the War: there is nothing new to say, and everthing new to say

Another issue of Slingshot means it’s time to write another article to try to end the horrendous slaughter in Iraq. It feels like the world has gotten used to living with war — the daily body count of Iraqi and American lives wasted. Just more business as usual that has to be accepted as the price of living in the modern world. The millions who protested in the streets right before and after the war have dwindled to just a few.

Only perhaps one hundred people showed up to a very well organized and well publicized protest outside the Oakland, Calif. military recruitment center on May 15. We shut down the recruitment center and wheatpasted posters over its windows. Local teens rapped and did spoken world. It was a great effort, but somehow, the intensity of the protest failed to match the scale of the ongoing war.

The Slingshot collective sat around at our article meeting not wanting to just rehash the contents of the articles we’ve been publishing every issue for the last three years, and yet not feeling it is appropriate to publish a radical paper in a country fighting a war of aggression without trying to publish something that might help stop the war.

There is nothing new to say, and everything new to say. The revelations of the Mai Lai-style killing of 24 civilians by US Marines in Haditha after one of their buddies got killed, the US-funded Iraqi police degenerating into death squads, the official lies, the billion dollars a day spent on nothing while kids go hungry here in the USA and in Iraq alike — what will it take to get people to rise to their feet to stop the US from operating until the occupation ends?

The media asks “is the US winning or losing the war in Iraq.” Clearly, the US has lost. All that is left is the pullout of troops, but a political paralysis grips the mainstream politicians. It is far easier politically to let the killing go on than to admit that mistakes were made.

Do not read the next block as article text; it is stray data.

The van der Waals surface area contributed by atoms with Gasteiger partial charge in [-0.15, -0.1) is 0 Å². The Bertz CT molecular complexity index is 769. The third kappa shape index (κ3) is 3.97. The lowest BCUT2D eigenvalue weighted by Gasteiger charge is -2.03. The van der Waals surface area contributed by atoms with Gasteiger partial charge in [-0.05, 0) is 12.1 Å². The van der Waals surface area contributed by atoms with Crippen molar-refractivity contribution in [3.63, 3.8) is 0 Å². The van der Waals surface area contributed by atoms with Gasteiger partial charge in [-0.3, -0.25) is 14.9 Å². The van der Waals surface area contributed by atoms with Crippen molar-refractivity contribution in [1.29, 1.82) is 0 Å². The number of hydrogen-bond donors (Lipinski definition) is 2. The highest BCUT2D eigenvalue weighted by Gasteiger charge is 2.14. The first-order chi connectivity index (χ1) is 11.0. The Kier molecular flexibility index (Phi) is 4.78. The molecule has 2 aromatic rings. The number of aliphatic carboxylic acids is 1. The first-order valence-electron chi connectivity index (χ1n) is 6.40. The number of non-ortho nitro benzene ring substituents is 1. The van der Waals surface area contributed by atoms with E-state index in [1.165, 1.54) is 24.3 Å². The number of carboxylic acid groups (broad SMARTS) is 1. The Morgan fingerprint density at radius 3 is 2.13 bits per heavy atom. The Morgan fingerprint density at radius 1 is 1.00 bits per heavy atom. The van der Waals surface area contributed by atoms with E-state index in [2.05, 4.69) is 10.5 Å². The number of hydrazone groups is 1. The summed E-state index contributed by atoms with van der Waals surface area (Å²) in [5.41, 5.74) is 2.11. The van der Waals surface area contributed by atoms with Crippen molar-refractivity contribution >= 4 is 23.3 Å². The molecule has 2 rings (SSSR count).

As Slingshot has noted repeatedly over the last three years, one of the only hopes of stopping the war is for ordinary people to demand that it stop. In an ABC News/Washington Post Poll conducted May 11-15 of 1,103 adults nationwide, 66 percent said they “disapproved” when asked “Do you approve or disapprove of the way Bush is handling the situation in Iraq?” 62 percent said the war was “not worth fighting.” This popular sentiment has not translated into change at the top, but it could at any time, and chances are, it will sooner or later.

It should be sooner. This summer what are we going to do to end this war? Virtually every part of America is contributing to the war effort in some way, and thus every community has targets for protest and disruption.

In a hopeful sign, folks in Olympia, WA blockaded a cargo ship at the Port of Olympia that was being loaded with hundreds of Stryker armored vehicles and other war materials bound for Iraq during the last week of May. The shipment was part of the deployment to Iraq of the 3rd Brigade, 2nd Infantry Division, a 4,000-soldier unit stationed at Fort Lewis, WA. Police repeatedly pepper sprayed the crowd and arrested more than 35 people over a week of protest. Demonstrators tried to pry open the port gates. Let a hundred Olympias bloom!